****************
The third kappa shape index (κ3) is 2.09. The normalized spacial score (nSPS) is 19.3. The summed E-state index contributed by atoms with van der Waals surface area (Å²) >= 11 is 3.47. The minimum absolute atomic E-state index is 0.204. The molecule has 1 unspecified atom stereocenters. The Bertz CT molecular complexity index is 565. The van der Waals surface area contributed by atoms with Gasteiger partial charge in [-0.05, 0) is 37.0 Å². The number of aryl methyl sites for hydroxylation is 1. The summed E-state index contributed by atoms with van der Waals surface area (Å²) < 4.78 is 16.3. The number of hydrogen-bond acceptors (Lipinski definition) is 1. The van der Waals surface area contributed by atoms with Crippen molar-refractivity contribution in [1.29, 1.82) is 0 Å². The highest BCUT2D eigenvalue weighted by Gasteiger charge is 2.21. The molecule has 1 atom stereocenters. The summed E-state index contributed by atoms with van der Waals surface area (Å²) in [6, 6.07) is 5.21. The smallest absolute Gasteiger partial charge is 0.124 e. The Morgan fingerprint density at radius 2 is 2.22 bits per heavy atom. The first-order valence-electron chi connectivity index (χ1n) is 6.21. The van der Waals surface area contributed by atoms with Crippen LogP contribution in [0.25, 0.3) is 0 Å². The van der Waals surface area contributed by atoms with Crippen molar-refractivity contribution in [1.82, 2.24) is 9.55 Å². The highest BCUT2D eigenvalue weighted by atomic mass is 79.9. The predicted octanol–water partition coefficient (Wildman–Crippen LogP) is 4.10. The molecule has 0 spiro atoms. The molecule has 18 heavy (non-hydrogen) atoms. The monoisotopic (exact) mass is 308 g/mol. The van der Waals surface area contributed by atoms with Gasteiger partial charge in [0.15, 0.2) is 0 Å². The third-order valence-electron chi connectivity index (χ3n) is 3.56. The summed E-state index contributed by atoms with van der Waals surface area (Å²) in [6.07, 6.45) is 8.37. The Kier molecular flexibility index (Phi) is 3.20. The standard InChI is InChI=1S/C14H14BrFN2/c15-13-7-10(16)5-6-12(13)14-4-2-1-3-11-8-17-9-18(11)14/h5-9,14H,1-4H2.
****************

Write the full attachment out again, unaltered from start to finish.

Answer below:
The third kappa shape index (κ3) is 2.09. The normalized spacial score (nSPS) is 19.3. The summed E-state index contributed by atoms with van der Waals surface area (Å²) >= 11 is 3.47. The minimum absolute atomic E-state index is 0.204. The molecule has 1 unspecified atom stereocenters. The Bertz CT molecular complexity index is 565. The van der Waals surface area contributed by atoms with Gasteiger partial charge in [-0.05, 0) is 37.0 Å². The number of aryl methyl sites for hydroxylation is 1. The summed E-state index contributed by atoms with van der Waals surface area (Å²) < 4.78 is 16.3. The number of hydrogen-bond acceptors (Lipinski definition) is 1. The van der Waals surface area contributed by atoms with Crippen molar-refractivity contribution in [1.29, 1.82) is 0 Å². The highest BCUT2D eigenvalue weighted by Gasteiger charge is 2.21. The molecule has 1 atom stereocenters. The summed E-state index contributed by atoms with van der Waals surface area (Å²) in [6, 6.07) is 5.21. The smallest absolute Gasteiger partial charge is 0.124 e. The Morgan fingerprint density at radius 2 is 2.22 bits per heavy atom. The first-order valence-electron chi connectivity index (χ1n) is 6.21. The van der Waals surface area contributed by atoms with Crippen LogP contribution in [0.25, 0.3) is 0 Å². The van der Waals surface area contributed by atoms with Crippen molar-refractivity contribution in [1.82, 2.24) is 9.55 Å². The highest BCUT2D eigenvalue weighted by atomic mass is 79.9. The predicted octanol–water partition coefficient (Wildman–Crippen LogP) is 4.10. The molecule has 0 spiro atoms. The molecule has 18 heavy (non-hydrogen) atoms. The monoisotopic (exact) mass is 308 g/mol. The van der Waals surface area contributed by atoms with Gasteiger partial charge in [0.15, 0.2) is 0 Å². The third-order valence-electron chi connectivity index (χ3n) is 3.56. The summed E-state index contributed by atoms with van der Waals surface area (Å²) in [6.07, 6.45) is 8.37. The Kier molecular flexibility index (Phi) is 3.20. The standard InChI is InChI=1S/C14H14BrFN2/c15-13-7-10(16)5-6-12(13)14-4-2-1-3-11-8-17-9-18(11)14/h5-9,14H,1-4H2.